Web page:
How has it resolved?

Update: The symptoms did finally resolve but it took many months.

Well, hopefully it is not done resolving.  It has been almost 5 weeks since I stopped taking Amantadine.  You can see the improvement between the two photos, but I also have a ways to go. The livedo reticularus is pretty much gone from my thighs.  The pink mottling that had been on my legs up to mid thigh has receded down to just above my ankles.  The mottling on my feet and ankles has turned brown and seems slow to dissipate.

The swelling is still a problem but is greatly reduced.  I was wearing Dansko clogs today and when I first took the shoes off there was quite a ridge where the swelling stopped at the top edge of the shoe. It shows up in this last photo as a whitish line across the top of my foot.  (I think Danskos may have prevented some swelling of the toes and forefoot today.)  Still, the reduction in swelling is a big improvement.  I could not even wear my Danskos for about 4 months. I will update this section as needed; hopefully to report a full recovery.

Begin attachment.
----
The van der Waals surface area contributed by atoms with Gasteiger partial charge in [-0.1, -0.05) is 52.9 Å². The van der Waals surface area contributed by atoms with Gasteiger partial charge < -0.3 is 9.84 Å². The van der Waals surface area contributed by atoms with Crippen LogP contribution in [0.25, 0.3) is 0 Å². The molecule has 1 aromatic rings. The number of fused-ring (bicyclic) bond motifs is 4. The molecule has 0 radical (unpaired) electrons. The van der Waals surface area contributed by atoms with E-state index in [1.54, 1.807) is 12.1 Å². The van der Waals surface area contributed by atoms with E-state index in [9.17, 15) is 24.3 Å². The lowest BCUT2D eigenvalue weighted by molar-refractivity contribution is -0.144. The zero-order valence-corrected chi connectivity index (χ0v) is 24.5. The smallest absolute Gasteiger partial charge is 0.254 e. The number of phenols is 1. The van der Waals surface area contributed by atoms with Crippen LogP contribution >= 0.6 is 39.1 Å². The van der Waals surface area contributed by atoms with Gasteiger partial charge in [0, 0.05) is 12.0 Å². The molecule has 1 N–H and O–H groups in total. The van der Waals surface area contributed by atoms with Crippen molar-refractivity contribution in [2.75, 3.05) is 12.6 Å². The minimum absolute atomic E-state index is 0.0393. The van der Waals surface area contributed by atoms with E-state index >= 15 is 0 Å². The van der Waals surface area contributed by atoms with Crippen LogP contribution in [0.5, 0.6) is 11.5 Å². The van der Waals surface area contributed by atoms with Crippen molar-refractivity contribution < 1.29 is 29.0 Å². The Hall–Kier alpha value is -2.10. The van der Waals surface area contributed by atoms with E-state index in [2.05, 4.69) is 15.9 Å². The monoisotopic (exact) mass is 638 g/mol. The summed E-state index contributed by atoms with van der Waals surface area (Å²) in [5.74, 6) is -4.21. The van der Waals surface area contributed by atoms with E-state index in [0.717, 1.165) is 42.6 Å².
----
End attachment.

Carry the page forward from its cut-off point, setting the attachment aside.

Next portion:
What has your experience been with Amantadine?

Please comment below

Footnotes

  1. Giacino JT, Whyte J, Bagiella E, et al. Placebo-controlled trial of amantadine for severe traumatic brain injury. N Engl J Med. 2012;366(9):819-26. http://www.nejm.org/doi/full/10.1056/NEJMoa1102609
  2. Meythaler JM, Brunner RC, Johnson A, Novack TA. Amantadine to improve neurorecovery in traumatic brain injury associated diffuse axonal injury: a pilot double-blind randomized trial. J Head Trauma Rehabil 2002;17:300-313
  3. Schneider WN, Drew Cates J, Wong TM, Dombovy ML. Cognitive and behavioural efficacy of amantadine in acute traumatic brain injury: an initial double-blind placebo controlled study. Brain Inj 1999;13:863-872